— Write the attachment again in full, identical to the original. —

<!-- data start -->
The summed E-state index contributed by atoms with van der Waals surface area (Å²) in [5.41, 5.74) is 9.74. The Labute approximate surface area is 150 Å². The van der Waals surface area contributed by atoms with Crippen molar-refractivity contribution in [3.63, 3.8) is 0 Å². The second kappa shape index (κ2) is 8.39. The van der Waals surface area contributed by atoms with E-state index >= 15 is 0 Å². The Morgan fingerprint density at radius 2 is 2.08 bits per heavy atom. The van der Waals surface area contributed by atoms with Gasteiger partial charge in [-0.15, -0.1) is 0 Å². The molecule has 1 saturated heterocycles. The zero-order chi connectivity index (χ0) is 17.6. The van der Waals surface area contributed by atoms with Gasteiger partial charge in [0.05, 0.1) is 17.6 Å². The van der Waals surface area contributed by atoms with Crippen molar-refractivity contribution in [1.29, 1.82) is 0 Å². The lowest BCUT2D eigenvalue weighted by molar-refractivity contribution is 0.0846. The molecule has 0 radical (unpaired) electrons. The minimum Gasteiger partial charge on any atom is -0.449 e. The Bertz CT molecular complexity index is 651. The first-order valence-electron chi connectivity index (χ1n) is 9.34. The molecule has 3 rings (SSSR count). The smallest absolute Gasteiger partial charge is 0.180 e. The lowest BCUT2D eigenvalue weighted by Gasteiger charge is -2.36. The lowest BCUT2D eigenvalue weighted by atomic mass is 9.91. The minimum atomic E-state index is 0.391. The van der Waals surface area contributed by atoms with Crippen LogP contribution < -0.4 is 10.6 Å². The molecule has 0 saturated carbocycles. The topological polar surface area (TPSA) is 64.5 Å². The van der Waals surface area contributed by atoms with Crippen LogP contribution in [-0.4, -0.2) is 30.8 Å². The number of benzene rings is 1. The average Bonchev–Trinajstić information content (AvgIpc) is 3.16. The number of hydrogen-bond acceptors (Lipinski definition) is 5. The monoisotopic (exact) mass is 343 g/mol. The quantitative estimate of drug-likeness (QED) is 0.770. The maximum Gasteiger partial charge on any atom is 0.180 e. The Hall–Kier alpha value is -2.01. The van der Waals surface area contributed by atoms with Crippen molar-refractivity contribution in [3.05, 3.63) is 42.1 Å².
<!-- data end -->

The summed E-state index contributed by atoms with van der Waals surface area (Å²) in [5.41, 5.74) is 9.74. The Labute approximate surface area is 150 Å². The van der Waals surface area contributed by atoms with Crippen molar-refractivity contribution in [3.63, 3.8) is 0 Å². The second kappa shape index (κ2) is 8.39. The van der Waals surface area contributed by atoms with E-state index >= 15 is 0 Å². The Morgan fingerprint density at radius 2 is 2.08 bits per heavy atom. The van der Waals surface area contributed by atoms with Gasteiger partial charge in [-0.15, -0.1) is 0 Å². The molecule has 1 saturated heterocycles. The zero-order chi connectivity index (χ0) is 17.6. The van der Waals surface area contributed by atoms with Gasteiger partial charge in [0.05, 0.1) is 17.6 Å². The van der Waals surface area contributed by atoms with Crippen molar-refractivity contribution in [1.29, 1.82) is 0 Å². The lowest BCUT2D eigenvalue weighted by molar-refractivity contribution is 0.0846. The molecule has 0 radical (unpaired) electrons. The minimum Gasteiger partial charge on any atom is -0.449 e. The Bertz CT molecular complexity index is 651. The first-order valence-electron chi connectivity index (χ1n) is 9.34. The molecule has 3 rings (SSSR count). The smallest absolute Gasteiger partial charge is 0.180 e. The lowest BCUT2D eigenvalue weighted by Gasteiger charge is -2.36. The lowest BCUT2D eigenvalue weighted by atomic mass is 9.91. The minimum atomic E-state index is 0.391. The van der Waals surface area contributed by atoms with Crippen LogP contribution < -0.4 is 10.6 Å². The molecule has 0 saturated carbocycles. The topological polar surface area (TPSA) is 64.5 Å². The van der Waals surface area contributed by atoms with Crippen LogP contribution in [-0.4, -0.2) is 30.8 Å². The number of benzene rings is 1. The average Bonchev–Trinajstić information content (AvgIpc) is 3.16. The number of hydrogen-bond acceptors (Lipinski definition) is 5. The monoisotopic (exact) mass is 343 g/mol. The quantitative estimate of drug-likeness (QED) is 0.770. The maximum Gasteiger partial charge on any atom is 0.180 e. The Hall–Kier alpha value is -2.01. The van der Waals surface area contributed by atoms with Crippen molar-refractivity contribution in [3.05, 3.63) is 42.1 Å².